Red and white fleet going green
When it comes to environmental sustainability, Red and White Fleet president Tom Escher is all in.
"Everyone is talking about reducing emissions by 20 percent, 40 percent or more," he said. "I thought, 'Why not do away with emissions altogether?'"
Sandia National Laboratories, which recently signed a cooperative research and development agreement with Red and White Fleet, is helping the San Francisco-based company realize that goal. Named SF-BREEZE (San Francisco Bay Renewable Energy Electric vessel with Zero Emissions), the project aims to design, build and operate a high-speed hydrogen fuel cell passenger ferry and hydrogen refueling station.
Hydrogen fuel cells have several advantages over the diesel engines that power most passenger ferries—no harmful exhaust emissions, higher energy efficiency, quiet operation and no risk of fuel spills. Replacing diesel engines and generators with hydrogen fuel cells could greatly improve air and water quality in harbor areas.
The hydrogen refueling station is planned to be the largest in the world and serve fuel cell electric cars, buses and fleet vehicles in addition to the ferry and other maritime vehicles.
The U.S. Department of Transportation's Maritime Administration (MARAD) is funding a feasibility study to examine the technical, regulatory and economic aspects of the project.
"The Maritime Administration is committed to finding new and efficient technologies for use in the maritime industry that reduce pollution and protect our environment," said Maritime Administrator Paul 'Chip' Jaenichen. "This industry continues moving forward on renewable energy and clean-fuel options, and this project encourages a shift toward lower impact maritime fuels that may further green the waterborne link in our national transportation system."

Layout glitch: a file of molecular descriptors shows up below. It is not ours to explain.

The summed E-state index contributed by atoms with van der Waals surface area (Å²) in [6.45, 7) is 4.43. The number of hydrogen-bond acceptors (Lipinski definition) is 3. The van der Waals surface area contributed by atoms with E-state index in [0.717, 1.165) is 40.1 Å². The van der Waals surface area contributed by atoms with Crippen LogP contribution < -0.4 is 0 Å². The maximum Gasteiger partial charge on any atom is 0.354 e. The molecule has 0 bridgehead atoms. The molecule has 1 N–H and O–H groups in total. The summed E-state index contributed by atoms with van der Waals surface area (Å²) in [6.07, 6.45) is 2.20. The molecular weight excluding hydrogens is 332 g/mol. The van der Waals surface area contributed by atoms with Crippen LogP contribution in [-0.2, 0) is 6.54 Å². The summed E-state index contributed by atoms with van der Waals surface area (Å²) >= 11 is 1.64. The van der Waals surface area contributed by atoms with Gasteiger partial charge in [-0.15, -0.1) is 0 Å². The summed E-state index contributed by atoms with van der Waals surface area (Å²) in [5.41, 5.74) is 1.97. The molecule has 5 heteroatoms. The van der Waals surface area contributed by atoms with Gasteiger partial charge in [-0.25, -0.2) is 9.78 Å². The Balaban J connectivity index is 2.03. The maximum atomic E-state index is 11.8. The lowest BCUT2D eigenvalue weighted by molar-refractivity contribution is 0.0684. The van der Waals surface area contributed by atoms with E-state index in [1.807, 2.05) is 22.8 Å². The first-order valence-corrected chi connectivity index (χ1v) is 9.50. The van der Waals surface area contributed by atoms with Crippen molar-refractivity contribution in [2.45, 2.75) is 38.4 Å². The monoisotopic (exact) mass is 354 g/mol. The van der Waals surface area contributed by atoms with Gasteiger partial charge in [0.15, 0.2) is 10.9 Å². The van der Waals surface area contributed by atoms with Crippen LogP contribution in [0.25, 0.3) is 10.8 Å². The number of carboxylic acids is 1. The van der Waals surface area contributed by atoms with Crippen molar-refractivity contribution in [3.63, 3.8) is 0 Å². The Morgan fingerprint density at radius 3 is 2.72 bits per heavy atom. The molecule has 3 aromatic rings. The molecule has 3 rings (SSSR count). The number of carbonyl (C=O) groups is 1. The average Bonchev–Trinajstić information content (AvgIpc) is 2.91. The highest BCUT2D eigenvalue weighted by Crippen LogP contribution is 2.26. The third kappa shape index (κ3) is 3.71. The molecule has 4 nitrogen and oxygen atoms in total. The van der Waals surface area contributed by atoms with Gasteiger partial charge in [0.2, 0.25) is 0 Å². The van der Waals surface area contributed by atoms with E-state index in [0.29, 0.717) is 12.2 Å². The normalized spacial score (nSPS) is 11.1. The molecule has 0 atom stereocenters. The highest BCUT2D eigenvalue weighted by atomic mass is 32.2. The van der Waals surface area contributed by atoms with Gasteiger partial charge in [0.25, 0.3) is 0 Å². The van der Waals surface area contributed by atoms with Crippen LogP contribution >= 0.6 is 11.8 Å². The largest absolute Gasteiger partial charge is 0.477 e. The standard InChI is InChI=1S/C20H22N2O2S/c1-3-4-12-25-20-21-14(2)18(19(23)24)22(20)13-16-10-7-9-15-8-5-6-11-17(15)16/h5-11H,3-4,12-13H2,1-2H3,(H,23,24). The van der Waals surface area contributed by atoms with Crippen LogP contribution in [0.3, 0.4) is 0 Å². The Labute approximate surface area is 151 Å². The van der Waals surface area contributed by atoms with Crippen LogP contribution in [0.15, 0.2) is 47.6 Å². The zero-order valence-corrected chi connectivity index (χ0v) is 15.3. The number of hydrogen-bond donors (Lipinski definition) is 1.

Sandia is leading the study in partnership with Red and White Fleet, the American Bureau of Shipping, the U.S. Coast Guard and naval architect Elliott Bay Design Group. Other contributors include the California Environmental Protection Agency's Air Resources Board and the Governor's Office of Business and Economic Development.
"We are involving so many stakeholders up front because if the feasibility study shows a 'go' we want to make sure the next phase has a rock-solid foundation," said mechanical engineer Joe Pratt, the Sandia project lead. "We hope that the feasibility study, regardless of the outcome, can be useful to others nationally and around the world who are looking at hydrogen fuel cell vessels as clean energy alternatives."
Boat speed critical to economic viability
Economic viability is essential to the success of SF-BREEZE.
"Rather than a tour boat that would primarily be a demonstration project, Red and White Fleet believes a high-speed passenger ferry makes economic sense," Pratt said. To compete with existing transportation methods—cars, buses, Bay Area Rapid Transit and other ferries—the ferry must be fast. But speed adds complexity.
"If you are trying to achieve speed, boat weight is important," Pratt said. "Fuel cells and hydrogen are heavier than existing diesel engines and fuel, so the question becomes can you build a boat powered by hydrogen fuel cells that is both large and fast enough? The feasibility study will provide that answer."
A preliminary conceptual study shows the answer is probably yes, but it will require a boat specially designed to accommodate hydrogen fuel and the fuel cell technology. A traditional passenger ferry can't easily be retrofitted with a hydrogen fuel cell, so it was essential to include a naval architect in the feasibility study. The ferry design will include collaboration with the American Bureau of Shipping and the Coast Guard to ensure the final design conforms to safety and reliability rules and regulations.
The world's largest hydrogen refueling station